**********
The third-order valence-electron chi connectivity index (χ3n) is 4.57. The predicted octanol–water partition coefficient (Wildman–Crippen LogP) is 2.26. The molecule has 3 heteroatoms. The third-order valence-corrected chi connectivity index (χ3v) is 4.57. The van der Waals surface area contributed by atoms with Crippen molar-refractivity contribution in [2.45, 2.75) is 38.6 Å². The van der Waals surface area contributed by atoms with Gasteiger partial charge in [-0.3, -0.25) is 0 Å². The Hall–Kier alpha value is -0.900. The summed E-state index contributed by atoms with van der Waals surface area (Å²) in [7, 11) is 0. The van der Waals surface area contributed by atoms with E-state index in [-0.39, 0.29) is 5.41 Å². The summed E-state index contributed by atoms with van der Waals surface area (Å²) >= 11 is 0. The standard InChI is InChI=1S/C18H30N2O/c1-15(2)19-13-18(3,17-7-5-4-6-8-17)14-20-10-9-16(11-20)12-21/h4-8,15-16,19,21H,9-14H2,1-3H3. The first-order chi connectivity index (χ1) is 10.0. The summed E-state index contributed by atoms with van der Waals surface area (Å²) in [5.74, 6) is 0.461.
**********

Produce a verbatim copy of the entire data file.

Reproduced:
The third-order valence-electron chi connectivity index (χ3n) is 4.57. The predicted octanol–water partition coefficient (Wildman–Crippen LogP) is 2.26. The molecule has 3 heteroatoms. The third-order valence-corrected chi connectivity index (χ3v) is 4.57. The van der Waals surface area contributed by atoms with Crippen molar-refractivity contribution in [2.45, 2.75) is 38.6 Å². The van der Waals surface area contributed by atoms with Gasteiger partial charge in [-0.3, -0.25) is 0 Å². The Hall–Kier alpha value is -0.900. The summed E-state index contributed by atoms with van der Waals surface area (Å²) in [7, 11) is 0. The van der Waals surface area contributed by atoms with E-state index in [-0.39, 0.29) is 5.41 Å². The summed E-state index contributed by atoms with van der Waals surface area (Å²) >= 11 is 0. The standard InChI is InChI=1S/C18H30N2O/c1-15(2)19-13-18(3,17-7-5-4-6-8-17)14-20-10-9-16(11-20)12-21/h4-8,15-16,19,21H,9-14H2,1-3H3. The first-order chi connectivity index (χ1) is 10.0. The summed E-state index contributed by atoms with van der Waals surface area (Å²) in [5.74, 6) is 0.461.